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Lecture 15

Detailed Lecture 15 Notes - Treatment of Psychological Disorders

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Ayesha Khan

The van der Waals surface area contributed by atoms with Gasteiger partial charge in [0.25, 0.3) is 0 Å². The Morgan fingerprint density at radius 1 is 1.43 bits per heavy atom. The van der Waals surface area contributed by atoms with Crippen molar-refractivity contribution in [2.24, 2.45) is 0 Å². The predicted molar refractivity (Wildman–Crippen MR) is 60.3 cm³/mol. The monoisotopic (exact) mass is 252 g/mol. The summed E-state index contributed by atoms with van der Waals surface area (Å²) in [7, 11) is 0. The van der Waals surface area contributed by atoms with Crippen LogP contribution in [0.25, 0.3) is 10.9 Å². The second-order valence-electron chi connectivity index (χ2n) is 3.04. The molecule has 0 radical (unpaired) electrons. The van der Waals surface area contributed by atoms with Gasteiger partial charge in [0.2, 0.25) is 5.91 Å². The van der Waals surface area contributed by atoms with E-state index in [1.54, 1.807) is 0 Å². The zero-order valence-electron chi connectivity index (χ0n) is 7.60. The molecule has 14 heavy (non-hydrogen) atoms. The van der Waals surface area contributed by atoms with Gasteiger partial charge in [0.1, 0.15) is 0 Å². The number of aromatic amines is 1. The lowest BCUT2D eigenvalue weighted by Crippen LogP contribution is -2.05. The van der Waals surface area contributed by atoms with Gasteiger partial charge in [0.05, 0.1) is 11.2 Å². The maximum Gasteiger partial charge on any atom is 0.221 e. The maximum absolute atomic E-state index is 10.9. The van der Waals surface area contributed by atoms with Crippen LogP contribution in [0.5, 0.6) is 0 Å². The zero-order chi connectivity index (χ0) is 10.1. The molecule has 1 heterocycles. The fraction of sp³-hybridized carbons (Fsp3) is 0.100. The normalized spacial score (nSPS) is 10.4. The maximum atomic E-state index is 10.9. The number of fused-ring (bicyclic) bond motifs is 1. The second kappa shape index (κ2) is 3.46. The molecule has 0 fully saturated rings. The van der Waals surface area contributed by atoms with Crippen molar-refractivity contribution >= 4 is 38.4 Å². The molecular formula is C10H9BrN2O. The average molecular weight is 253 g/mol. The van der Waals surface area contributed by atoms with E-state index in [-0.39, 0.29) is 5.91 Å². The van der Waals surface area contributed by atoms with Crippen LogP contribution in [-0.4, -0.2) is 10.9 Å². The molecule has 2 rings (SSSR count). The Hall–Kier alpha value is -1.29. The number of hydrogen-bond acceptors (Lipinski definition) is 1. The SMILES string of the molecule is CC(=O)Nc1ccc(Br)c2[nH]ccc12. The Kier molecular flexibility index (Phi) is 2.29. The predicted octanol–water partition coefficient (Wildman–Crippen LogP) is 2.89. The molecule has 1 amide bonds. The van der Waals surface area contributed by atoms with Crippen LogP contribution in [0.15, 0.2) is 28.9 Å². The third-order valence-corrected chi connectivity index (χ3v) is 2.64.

Chapter 15 Lecture Notes Treatment of Psychological Disorders Lecture Preview • Who seeks psychotherapy and who benefits from it? • Describe and evaluate the effectiveness of insight therapies and behavioural therapies • Explore group and family therapies • Discuss whether psychotherapy is effective • Identify biological treatments for psychological problems Psychotherapy • Is a very general term • Who goes to therapy? • More women go to psychotherapy and counseling than men • Who practices therapy? • Clinical psychologists  goes through an undergrad, then masters in psychology and PhD in clinical psychological • Psychiatrists  has a medical training background; has the ability to prescribe medications • Mental health counselors, Clinical social workers  not regulated by the government, so you don’t know how much education they had • Who benefits most from therapy? • Patients with some anxiety often do better • A little bit of anxiety is good • Patients who are better adjusted to begin with Psychoanalysis: The First Therapy • Sigmund Freud – believed abnormal behaviour was caused by unconscious feelings, thus the goal of psychotherapy was to make conscious these unconscious feelings • Six primary approaches: 1. Free association  The client/patient comes in and talks about whatever is on his/her mind  Ie. School, boyfriend, work, dreams  Patient is expression himself without censorship 2. Interpretation  The therapist will interpret this and formulate some type of theory and connections the dots 3. Dream analysis  This is where we start to expression our unconscious feelings  As a psychoanalysis, you want to see what is going on, dream analysis is a good way 4. Reduce Resistances  Attempts to avoid confrontation and anxiety associated with uncovering previously repressed thoughts, emotions, and impulses 5. Transference  Projecting intense, unrealistic feelings and expectations from the past onto the therapist 6. Working through  Confronting and resolving problems, conflicts, and ineffective coping responses in everyday life Neo-Freudian Psychoanalysis • Followers of Freud consider conscious, cultural, and interpersonal influences on behaviour, along with adopting a more positive approach. • Jung’s Analytic Psychology – focused on individuation, the integration of opposing aspects of the patients personality • You think of yourself into parts- what is the good, the bad in me; therefore individuation helps you find what your parts are • Amplification – patients and therapists expand on dream associations • If someone is experiencing a series of multiple dreams, you start to connect those dreams • Interpret the connections between those dreams • Prognostic dreams – dreams that foretell the future • Making a prognosis • Given all the information that I have about my client, can I make some sort of assumption of how they will behave in the future Critical Analysis of Psychodynamic Therapies • Many treatments are not scientifically sound: • Poor external validity – Freud and Jung had a limited population of wealthy, intelligent, successful people • External validity  the treatment I am using works for everyone; applies to the population at large • When we look at Freuds’ patients were very selective, they were Victorian, well-off women • Jung’s patients were also dimensional where they were selective by social position • Clinical sessions were never systematically examined and thus could not be replicated • We want to methodically examine a session • They relied on memories  memories are just reconstructions of the past • Relied heavily on memories from the patient’s past, yet recent evidence has called into question the validity of these memories • Research has shown that brief treatments are better than none, however, they do not work as well as other therapies (e.g., cognitive behavioural therapy) Humanistic-Existential Psychotherapy • Therapies that share an emphasis on the development of human potential and the belief that human nature is basically good • Humanistic • Masslow of hierarchy of needs • People by their nature want to achieve self-actualization and road blocks may occur • So what are the road blocks that get in the way for someone to achieve self-actualization • Existential • It takes a lot of hard work to reach self-actualization • There is going to be a lot of pain and struggle to get to the path to ultimately reach self-actualizaton • Both utilize a phenomenological approach • Therapists encounter patients in terms of the subjective phenomena (thoughts, feelings) they experience in the present • Focuses on the present • Person-centered therapy – centered on the patient’s goals and ways of solving problems • Carl Rogers (1902 - 1987) • The Client can choose the problem they want to resolve  giving ownership to the client • Therapists don’t tell the patient how to solve their problems, and patients can use their time however they choose • Therapists exhibit unconditional positive regard to elicit a more positive self-concept • Gestalt therapy – aims to integrate different, and sometimes opposing aspects of personality, into a unified sense of self • Experiential  in the present, and play out sceneros inorder to get a better understand of myself • Two-chair technique to promote self-awareness • Considered an experiential therapy because it recognizes the importance of awa
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